A similar principle applies to Miller’s treatment of God, whom he uncritially identifies with a creating sky-father. He thinks that if the creating sky father can be done away with, God is done away with, since -obviously! – the Creator is God.
In one sense, one can hardly blame Miller for the narrowness of his God-definition. After all, the Abrahamic – and some non-Abrahamic (though, again, Miller ignores them) faiths do posit God to be a creator who is functionally equivalent to a cosmic father. However, Miller claims to be examining God and religion.
The narrowness of his definitions falls far short of portraying this wide, even stellar, field. It completely ignores definitions – even within the Abrahamic faiths – of “the God Beyond God”, the Godhead, God as Isness, Pure Being, the Ground of Being, No Thing Ness, Non-Existence, the “eye” which sees the soul, and the “eye” by which the soul is seen… etc. Should the Abrahamic faiths one day lose their “God as Creator” definition, they would still have a myriad of other definitions left intact. But all this escapes Miller’s parochial and rather myopic vision.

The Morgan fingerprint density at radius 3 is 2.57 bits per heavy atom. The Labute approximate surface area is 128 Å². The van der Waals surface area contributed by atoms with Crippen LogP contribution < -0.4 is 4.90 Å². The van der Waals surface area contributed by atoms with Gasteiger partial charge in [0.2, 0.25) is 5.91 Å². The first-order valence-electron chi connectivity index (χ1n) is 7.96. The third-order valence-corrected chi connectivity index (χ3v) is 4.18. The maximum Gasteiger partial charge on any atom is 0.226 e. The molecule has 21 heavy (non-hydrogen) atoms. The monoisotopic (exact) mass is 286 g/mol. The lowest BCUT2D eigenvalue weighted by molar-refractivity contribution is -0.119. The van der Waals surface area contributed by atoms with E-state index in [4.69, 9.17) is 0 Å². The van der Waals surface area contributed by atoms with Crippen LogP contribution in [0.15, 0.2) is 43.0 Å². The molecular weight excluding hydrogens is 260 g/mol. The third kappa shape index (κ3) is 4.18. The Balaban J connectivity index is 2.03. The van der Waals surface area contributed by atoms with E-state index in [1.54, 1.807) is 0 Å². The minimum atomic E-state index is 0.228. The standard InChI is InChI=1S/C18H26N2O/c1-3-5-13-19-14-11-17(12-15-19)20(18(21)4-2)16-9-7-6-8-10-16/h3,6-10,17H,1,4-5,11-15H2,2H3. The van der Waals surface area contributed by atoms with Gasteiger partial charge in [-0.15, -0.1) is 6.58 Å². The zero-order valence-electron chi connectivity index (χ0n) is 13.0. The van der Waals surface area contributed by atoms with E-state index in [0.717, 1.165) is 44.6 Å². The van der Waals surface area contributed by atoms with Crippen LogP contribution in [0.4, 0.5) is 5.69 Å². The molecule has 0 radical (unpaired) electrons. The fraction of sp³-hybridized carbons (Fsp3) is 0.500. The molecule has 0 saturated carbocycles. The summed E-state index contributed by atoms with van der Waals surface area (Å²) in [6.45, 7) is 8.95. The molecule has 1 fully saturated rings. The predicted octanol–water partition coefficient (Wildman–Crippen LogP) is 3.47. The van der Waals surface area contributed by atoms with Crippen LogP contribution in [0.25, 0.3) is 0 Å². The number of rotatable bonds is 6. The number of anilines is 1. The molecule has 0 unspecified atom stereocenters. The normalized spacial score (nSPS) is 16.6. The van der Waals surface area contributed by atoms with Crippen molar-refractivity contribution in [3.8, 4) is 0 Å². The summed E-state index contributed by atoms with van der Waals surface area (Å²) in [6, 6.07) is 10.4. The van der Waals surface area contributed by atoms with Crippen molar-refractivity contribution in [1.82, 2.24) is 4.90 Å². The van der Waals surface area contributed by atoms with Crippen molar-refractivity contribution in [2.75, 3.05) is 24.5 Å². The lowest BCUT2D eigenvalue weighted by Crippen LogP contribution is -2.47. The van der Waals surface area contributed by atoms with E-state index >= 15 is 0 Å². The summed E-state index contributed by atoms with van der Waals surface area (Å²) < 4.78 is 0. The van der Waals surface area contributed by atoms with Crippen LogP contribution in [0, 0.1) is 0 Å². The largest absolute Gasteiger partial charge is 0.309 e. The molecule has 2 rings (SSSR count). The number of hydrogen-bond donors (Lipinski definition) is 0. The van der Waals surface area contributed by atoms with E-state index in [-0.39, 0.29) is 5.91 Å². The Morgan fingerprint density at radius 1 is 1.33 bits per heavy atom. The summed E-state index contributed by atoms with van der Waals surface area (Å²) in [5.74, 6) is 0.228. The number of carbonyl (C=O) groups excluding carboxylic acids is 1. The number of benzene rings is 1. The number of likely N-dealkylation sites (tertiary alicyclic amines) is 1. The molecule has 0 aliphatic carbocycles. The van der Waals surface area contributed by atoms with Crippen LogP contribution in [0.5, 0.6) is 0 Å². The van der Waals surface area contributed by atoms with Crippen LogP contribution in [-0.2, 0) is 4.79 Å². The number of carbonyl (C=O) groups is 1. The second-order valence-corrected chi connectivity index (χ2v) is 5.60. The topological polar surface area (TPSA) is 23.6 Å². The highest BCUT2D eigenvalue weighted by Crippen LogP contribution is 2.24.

The same holds, somewhat less so, for Miller’s view of the soul. He spends little time with this profound and centuries-old controversy, other than to say that he is a materialist, and to valorize materialist philosophers. He does not even deign to consider the very interesting question that if matter is everything, how is it that matter, through the thinkers in many religious and philosophical systems, questions its own materiality. Saying that “we are the brain, and sometimes the brain makes mistakes” is a trivially inappropriate reply to this really large question.